This was a direct question out to me once and I had to think long and heard about how I was going to answer this. Put simply, if you feel good you start to, well, feel better about yourself. Dressing nicely is the first step to building self-confidence because people do judge you. If you are treated with respect you tend to gain and give respect.

Keith's Story - Male Victim of Domestic Abuse & Depression Psychology of Dressing Well

To explain this better I have had many pyjama days whereby I have not bothered to get dressed. As a result, the lazy attitude led to lazy actions. I probably didn’t brush my teeth until 3pm that afternoon and undoubtedly, I probably ate rubbish that day resulting in me viewing that day as a lost day whereby nothing was achieved.

First impressions

Keith's Story - Male Victim of Domestic Abuse & Depression Psychology of Dressing Well

I can consider that dressing well promotes a good first impression. When you wear an ensemble, you tend to carry yourself in a more confident way, because you know you look good, hence, you feel good. The way you dress is also a unique way of expressing yourself, and therefore allows people to get a sense of who you are. To hell with people who perhaps don’t understand your style or message. This is about you feeling yourself again.

But how you are perceived by others before you open your mouth depends mostly on the physical signals you send with your appearance.

Appearances matter in real and fundamental ways that affect a person’s daily life – from how they are greeted when meeting others for the first time to whether or not they’ll be harassed whilst traveling.

All dressed up and nowhere to go

However, being all dressed up and having nowhere to go is not such a bad thing after all. The task of choosing an outfit with matching accessories can fill a good bit of time. But it goes back to that conversation I once heard on the bus as a kid. If you dress nice, you feel nice. It’s like slipping into a freshly made clean bed. We all know how good it feels but it is difficult to describe.

Keith's Story - Male Victim of Domestic Abuse & Depression Psychology of Dressing Well

But this is the same thing. Putting on a nicely pressed clean shirt feels more rewarding than putting on the t-shirt you found sitting at the bottom of the bed. Or wearing a suit that you had forgotten you had got (because it only comes out on certain occasions) because it makes you feel confident.

One of the first pieces of advice I have found in self-help books is almost always something along the lines of “Get Your Personal Appearance Under Control!”  It’s good advice.  People tend to perform better in life when they feel that they deserve to perform better.  The automatic assumption that a well-dressed person should be treated with respect works when it’s your reflection in the mirror, too.

A few minutes spent spiffing yourself in the mirror before you leave home reinforces the idea that you deserve success and good treatment in your own mind. ‘Just because’ is no longer an option. The game has now moved to ‘I am this and so I deserve this (in a positive fashion).

What have you got to lose if you don’t have the courage or desire to go out?

Spend a day dressing nicely around your own home. I know of some women that will never want to be seen unless they are wearing make-up. Well each to their own but it’s a good start. Having a standard is nothing to worry about or fear. It shows that you want to be seen a particular light and depression stops you having this desire. In effect, if you dress well you should also feel well (although this may take some time).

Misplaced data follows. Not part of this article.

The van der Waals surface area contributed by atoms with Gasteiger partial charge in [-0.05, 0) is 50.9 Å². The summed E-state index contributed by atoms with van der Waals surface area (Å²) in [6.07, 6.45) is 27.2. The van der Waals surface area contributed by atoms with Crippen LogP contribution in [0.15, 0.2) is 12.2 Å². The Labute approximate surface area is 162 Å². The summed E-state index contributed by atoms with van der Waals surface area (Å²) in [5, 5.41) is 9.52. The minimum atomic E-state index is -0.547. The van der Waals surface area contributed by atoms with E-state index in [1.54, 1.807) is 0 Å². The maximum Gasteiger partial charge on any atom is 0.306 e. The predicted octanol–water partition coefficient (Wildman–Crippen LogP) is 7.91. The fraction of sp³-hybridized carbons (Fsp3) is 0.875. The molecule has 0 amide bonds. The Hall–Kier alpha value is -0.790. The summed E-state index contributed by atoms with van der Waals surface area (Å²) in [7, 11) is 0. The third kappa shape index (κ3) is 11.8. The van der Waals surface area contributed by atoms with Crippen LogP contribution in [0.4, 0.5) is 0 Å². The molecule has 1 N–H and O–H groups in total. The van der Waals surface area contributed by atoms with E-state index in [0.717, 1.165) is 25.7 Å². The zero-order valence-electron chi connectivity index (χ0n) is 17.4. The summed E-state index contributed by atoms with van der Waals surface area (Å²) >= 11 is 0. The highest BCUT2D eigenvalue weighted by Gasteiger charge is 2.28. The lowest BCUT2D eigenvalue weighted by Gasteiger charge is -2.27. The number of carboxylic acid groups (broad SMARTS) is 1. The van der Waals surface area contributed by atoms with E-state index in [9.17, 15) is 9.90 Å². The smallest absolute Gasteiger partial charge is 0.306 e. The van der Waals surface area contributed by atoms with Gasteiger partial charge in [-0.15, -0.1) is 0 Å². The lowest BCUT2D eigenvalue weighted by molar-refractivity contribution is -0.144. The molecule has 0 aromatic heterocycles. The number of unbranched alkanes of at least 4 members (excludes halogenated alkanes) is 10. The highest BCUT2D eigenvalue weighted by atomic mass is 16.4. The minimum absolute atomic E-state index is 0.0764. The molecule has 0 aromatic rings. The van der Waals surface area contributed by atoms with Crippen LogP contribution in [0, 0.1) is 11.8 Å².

Over many years I have heard women explain the feelings they get after a hairdo or having their nails done. I suppose I get the same feeling when my facial hair sits how I want it to or if my shoes match my trousers.

Keith's Story - Male Victim of Domestic Abuse & Depression Psychology of Dressing Well

As I see it once you start feeling good about yourself everything should follow. Such as dressing nice and then having the courage to go for a walk around the block. Perhaps this could lead to dressing nice and going into town for a coffee. Who knows where it could potentially lead to but you never see a well-dressed person and think ‘victim’.

I can say that for me this worked. Feeling nice is a pre-requisite to anything if you are on the road to recovery. Feeling and looking nice gives you a value that cannot be given but it is something that you find yourself building on.

Have a look at:

https://www.riskology.co/dress-well/

100 Things That Happen To You When You Start Dressing Well

 

Regrets

Keith's Story - Male Victim of Domestic Abuse & Depression Regrets

Regrets. It’s such a simple word that holds so many meanings but it appears to be a word of self-reflection.

I consider that most regrets stem from the things we didn’t do, rather than the things we did do. Regardless of the life we’ve lived, whether we struggled with addiction, depression or have had a substantial amount of time in recovery, it turns out that most people regret the same things.

I think people who have been through what we have been through or how we have felt will always be hard on ourselves. Often, I have found myself saying “I wish I hadn’t” or “if only” and so on. But like so many of us I’m sure we acted with the right intentions at that specific point in our lives.

I could have done so much better

Keith's Story - Male Victim of Domestic Abuse & Depression Regrets